UNDP, UNFPA, UNOPS: Executive Board

Statement on UNDP segment, Annual Report of the Administrator by H.E. Ms. May-Elin Stener, 8 June 2016.

| Executive Board


In February, we celebrated UNDP’s 50th anniversary and reflected on the many successes of UNDP and on the way forward.  This morning, we have listened with great interest to the update by the Administrator on how UNDP is effectively moving towards achieving the long-term ambitions in the strategic plan. At the same time, UNDP is effectively responding to emerging crises and a continuously changing global context.

Last year, UNDP played a critical role in the preparations for the 2030 Agenda, and the Administrator’s active support to the implementation of the SDGs is highly appreciated. In light of the 2030 Agenda, UNDP’s strategic plan appears more relevant than ever.

The mid-term report gives a clear picture on how UNDP is progressing as planned towards achieving all the seven outcomes. In a context of financial constraints, the progress related to gender equality results is especially encouraging. On the other hand, we also notice that progress has been somewhat slower in other core areas of UNDP’s work, such as democratic governance. It would be interesting to hear whether this is mainly due to the funding situation or whether there are other causes. 


UNDP reports that the structural review has made the institutional backbone more robust. While we are getting a good picture of the change process at the headquarters and regional levels, we look forward also to getting better insight into how the changes have affected the capacities and competences of the country offices. This is particularly important in light of the challenges identified with regard to decentralized evaluations as well as financial and project management at the country level.


The emphasis on results-based management in the current strategic plan seems to work. We are encouraged to see the integrated results framework with relevant quantitative data. This provides a useful bird’s eye view on how UNDP has progressed towards its goals.

However, the high level of aggregation makes it difficult to see how the achievement of results have varied within the geographical areas. The annex with examples from countries and global programs is a useful supplement in this regard. As we are reaching the end of the strategic plan period, assessments of wider impact must be prioritized.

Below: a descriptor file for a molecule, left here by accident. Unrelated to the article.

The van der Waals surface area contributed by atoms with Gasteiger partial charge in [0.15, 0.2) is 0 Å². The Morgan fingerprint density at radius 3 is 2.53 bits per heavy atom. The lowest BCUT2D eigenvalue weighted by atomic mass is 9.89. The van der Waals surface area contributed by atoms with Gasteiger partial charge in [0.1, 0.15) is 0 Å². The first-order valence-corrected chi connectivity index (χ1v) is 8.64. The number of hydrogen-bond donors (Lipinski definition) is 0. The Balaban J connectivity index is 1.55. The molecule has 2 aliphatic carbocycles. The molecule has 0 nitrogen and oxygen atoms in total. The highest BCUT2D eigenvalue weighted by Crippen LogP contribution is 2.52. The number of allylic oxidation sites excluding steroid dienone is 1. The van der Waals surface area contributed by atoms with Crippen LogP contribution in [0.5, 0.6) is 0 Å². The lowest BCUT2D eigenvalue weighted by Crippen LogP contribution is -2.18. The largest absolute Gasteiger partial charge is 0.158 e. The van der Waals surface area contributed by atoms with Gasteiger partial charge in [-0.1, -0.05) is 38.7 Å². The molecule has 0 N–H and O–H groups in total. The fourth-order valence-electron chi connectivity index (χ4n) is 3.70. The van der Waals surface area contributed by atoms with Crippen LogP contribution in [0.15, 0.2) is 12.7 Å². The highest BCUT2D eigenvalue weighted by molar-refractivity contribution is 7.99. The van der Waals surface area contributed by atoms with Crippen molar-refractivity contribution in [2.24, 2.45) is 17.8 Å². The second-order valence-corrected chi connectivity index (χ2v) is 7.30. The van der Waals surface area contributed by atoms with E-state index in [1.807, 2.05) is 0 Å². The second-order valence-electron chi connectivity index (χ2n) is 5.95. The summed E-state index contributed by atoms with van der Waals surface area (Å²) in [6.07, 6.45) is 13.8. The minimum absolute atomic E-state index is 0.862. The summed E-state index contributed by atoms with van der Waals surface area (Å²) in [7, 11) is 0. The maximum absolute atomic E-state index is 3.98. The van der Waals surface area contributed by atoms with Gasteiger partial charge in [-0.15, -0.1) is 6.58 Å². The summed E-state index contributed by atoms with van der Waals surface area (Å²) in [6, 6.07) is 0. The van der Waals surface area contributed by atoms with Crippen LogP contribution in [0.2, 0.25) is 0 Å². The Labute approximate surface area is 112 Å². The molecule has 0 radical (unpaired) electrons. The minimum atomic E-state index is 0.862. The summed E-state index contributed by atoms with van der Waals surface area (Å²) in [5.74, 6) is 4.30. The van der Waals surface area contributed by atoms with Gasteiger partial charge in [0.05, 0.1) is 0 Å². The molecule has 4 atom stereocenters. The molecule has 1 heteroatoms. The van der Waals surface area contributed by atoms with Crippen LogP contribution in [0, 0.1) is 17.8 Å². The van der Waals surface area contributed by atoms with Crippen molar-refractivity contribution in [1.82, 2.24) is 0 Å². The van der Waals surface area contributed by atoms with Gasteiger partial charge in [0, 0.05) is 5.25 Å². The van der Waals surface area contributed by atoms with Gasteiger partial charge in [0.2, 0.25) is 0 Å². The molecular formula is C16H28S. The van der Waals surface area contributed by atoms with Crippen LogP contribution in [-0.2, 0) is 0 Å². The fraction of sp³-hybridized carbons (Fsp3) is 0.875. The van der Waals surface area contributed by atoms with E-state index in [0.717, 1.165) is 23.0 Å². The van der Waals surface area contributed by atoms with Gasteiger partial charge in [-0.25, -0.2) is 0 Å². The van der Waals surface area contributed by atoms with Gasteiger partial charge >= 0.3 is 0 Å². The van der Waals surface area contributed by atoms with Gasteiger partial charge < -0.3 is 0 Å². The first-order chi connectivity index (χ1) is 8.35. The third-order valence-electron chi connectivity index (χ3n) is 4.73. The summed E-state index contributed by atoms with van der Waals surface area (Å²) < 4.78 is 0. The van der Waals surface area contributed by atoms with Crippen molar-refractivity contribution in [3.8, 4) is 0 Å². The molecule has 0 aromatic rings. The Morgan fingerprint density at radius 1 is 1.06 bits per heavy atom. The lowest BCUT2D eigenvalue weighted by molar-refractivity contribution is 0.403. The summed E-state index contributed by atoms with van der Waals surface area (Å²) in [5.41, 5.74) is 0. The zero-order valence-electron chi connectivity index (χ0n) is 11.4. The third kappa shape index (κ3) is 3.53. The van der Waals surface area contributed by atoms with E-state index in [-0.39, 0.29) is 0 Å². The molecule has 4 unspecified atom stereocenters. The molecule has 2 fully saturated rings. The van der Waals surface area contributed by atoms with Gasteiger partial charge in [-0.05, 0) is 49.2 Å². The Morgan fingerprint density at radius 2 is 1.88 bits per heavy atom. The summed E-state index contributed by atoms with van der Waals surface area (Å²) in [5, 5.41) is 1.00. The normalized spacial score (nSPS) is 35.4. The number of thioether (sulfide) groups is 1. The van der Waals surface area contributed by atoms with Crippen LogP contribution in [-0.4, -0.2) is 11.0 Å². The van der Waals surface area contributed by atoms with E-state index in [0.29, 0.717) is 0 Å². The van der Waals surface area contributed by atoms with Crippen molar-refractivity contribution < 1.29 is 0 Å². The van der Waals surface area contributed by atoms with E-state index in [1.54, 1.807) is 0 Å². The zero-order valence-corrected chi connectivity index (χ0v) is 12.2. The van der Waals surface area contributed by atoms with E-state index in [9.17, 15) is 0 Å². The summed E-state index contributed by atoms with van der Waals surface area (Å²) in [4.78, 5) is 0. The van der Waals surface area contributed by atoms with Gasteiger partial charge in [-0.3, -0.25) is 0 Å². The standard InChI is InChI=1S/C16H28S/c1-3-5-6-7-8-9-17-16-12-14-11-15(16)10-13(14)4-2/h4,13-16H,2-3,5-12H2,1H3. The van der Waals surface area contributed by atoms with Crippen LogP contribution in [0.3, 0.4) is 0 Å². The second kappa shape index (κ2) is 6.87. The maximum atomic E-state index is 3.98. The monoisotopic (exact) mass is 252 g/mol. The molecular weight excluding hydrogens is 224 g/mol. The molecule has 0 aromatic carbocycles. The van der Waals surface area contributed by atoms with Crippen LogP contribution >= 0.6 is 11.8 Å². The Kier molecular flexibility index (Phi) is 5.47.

Protracted crises have become a key challenge confronting the international community.  UNDP’s emphasis on resilience and its repeated calls for better integration of humanitarian and development efforts is highly relevant. We see this clearly in the way UNDP addresses the Syria crisis. We look forward to seeing how this model will evolve. 

Norway appreciates the progress reported by UNDP on the QCPR indicators. The UN Development System cannot do everything everywhere, and the functions must be defined on the basis of the UN’s comparative advantages. Looking ahead to the next QCPR resolution, we especially hope that it becomes more strategic in terms of defining the functions of the UN Development System in different types of country contexts.


Norway has always been a strong supporter of UNDP’s work, both politically and financially. Our contributions to UNDP will remain high. However, we must also take into account the willingness of other Member States to contribute to a more equal burden sharing in providing UNDP with predictable core resources as well as other support. We are concerned by the limited progress in UNDP’s resource mobilization efforts. We encourage UNDP to take a critical look at this and present a forward-looking approach in the dialogue on financing at our September session.

Thank you.